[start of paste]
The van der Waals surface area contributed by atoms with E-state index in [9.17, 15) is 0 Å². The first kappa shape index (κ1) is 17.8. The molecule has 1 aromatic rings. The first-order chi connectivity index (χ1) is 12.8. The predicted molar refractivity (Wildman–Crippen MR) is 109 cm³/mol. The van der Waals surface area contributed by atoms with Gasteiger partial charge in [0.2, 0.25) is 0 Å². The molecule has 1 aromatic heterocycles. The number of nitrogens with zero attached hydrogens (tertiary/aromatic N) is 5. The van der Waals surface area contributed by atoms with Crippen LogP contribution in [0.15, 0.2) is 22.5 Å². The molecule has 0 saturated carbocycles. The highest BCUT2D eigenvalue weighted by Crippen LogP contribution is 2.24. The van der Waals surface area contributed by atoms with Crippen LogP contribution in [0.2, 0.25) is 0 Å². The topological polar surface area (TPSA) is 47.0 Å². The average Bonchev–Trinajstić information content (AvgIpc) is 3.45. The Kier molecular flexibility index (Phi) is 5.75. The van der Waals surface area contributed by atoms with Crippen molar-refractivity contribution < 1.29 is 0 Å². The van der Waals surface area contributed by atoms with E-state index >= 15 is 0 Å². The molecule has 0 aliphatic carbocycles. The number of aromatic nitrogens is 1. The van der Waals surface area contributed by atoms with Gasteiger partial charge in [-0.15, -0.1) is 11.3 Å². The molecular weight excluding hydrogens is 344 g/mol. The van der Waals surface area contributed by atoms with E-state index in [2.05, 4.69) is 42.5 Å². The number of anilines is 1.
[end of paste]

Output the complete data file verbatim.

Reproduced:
The van der Waals surface area contributed by atoms with E-state index in [9.17, 15) is 0 Å². The first kappa shape index (κ1) is 17.8. The molecule has 1 aromatic rings. The first-order chi connectivity index (χ1) is 12.8. The predicted molar refractivity (Wildman–Crippen MR) is 109 cm³/mol. The van der Waals surface area contributed by atoms with Gasteiger partial charge in [0.2, 0.25) is 0 Å². The molecule has 1 aromatic heterocycles. The number of nitrogens with zero attached hydrogens (tertiary/aromatic N) is 5. The van der Waals surface area contributed by atoms with Crippen LogP contribution in [0.15, 0.2) is 22.5 Å². The molecule has 0 saturated carbocycles. The highest BCUT2D eigenvalue weighted by Crippen LogP contribution is 2.24. The van der Waals surface area contributed by atoms with Crippen LogP contribution in [0.2, 0.25) is 0 Å². The topological polar surface area (TPSA) is 47.0 Å². The average Bonchev–Trinajstić information content (AvgIpc) is 3.45. The Kier molecular flexibility index (Phi) is 5.75. The van der Waals surface area contributed by atoms with Crippen molar-refractivity contribution < 1.29 is 0 Å². The van der Waals surface area contributed by atoms with E-state index >= 15 is 0 Å². The molecule has 0 aliphatic carbocycles. The number of aromatic nitrogens is 1. The van der Waals surface area contributed by atoms with Gasteiger partial charge in [-0.15, -0.1) is 11.3 Å². The molecular weight excluding hydrogens is 344 g/mol. The van der Waals surface area contributed by atoms with E-state index in [2.05, 4.69) is 42.5 Å². The number of anilines is 1.